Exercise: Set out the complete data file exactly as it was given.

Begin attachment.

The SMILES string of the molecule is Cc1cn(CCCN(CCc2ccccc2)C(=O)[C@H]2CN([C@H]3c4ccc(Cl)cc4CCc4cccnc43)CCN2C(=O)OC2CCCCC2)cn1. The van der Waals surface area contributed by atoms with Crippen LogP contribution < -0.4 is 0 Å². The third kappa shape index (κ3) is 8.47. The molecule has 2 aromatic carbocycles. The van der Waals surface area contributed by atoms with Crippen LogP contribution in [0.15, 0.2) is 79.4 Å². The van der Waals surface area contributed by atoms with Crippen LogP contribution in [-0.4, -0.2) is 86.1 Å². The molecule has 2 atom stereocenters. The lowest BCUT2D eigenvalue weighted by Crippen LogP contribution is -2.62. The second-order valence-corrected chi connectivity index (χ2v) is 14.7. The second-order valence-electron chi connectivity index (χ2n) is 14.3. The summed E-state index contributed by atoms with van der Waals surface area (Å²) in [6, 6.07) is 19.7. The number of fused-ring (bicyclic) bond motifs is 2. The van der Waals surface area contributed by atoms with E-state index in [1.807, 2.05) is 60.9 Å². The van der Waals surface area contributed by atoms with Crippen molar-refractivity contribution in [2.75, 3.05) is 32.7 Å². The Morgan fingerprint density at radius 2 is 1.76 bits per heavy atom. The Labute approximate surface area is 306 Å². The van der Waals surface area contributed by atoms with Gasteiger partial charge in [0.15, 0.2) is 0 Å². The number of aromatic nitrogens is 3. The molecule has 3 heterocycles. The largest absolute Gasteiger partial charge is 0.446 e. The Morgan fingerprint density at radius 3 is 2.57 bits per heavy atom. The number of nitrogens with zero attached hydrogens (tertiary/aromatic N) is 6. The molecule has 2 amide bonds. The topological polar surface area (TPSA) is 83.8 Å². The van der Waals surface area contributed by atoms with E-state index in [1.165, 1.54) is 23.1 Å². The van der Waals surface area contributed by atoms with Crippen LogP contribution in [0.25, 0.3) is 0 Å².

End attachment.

The SMILES string of the molecule is Cc1cn(CCCN(CCc2ccccc2)C(=O)[C@H]2CN([C@H]3c4ccc(Cl)cc4CCc4cccnc43)CCN2C(=O)OC2CCCCC2)cn1. The van der Waals surface area contributed by atoms with Crippen LogP contribution < -0.4 is 0 Å². The third kappa shape index (κ3) is 8.47. The molecule has 2 aromatic carbocycles. The van der Waals surface area contributed by atoms with Crippen LogP contribution in [0.15, 0.2) is 79.4 Å². The van der Waals surface area contributed by atoms with Crippen LogP contribution in [-0.4, -0.2) is 86.1 Å². The molecule has 2 atom stereocenters. The lowest BCUT2D eigenvalue weighted by Crippen LogP contribution is -2.62. The second-order valence-corrected chi connectivity index (χ2v) is 14.7. The second-order valence-electron chi connectivity index (χ2n) is 14.3. The summed E-state index contributed by atoms with van der Waals surface area (Å²) in [6, 6.07) is 19.7. The number of fused-ring (bicyclic) bond motifs is 2. The van der Waals surface area contributed by atoms with E-state index in [1.807, 2.05) is 60.9 Å². The van der Waals surface area contributed by atoms with Crippen molar-refractivity contribution in [2.75, 3.05) is 32.7 Å². The Morgan fingerprint density at radius 2 is 1.76 bits per heavy atom. The Labute approximate surface area is 306 Å². The van der Waals surface area contributed by atoms with Gasteiger partial charge in [0.15, 0.2) is 0 Å². The number of aromatic nitrogens is 3. The molecule has 3 heterocycles. The largest absolute Gasteiger partial charge is 0.446 e. The Morgan fingerprint density at radius 3 is 2.57 bits per heavy atom. The number of nitrogens with zero attached hydrogens (tertiary/aromatic N) is 6. The molecule has 2 amide bonds. The topological polar surface area (TPSA) is 83.8 Å². The van der Waals surface area contributed by atoms with E-state index in [1.165, 1.54) is 23.1 Å². The van der Waals surface area contributed by atoms with Crippen LogP contribution in [0.25, 0.3) is 0 Å².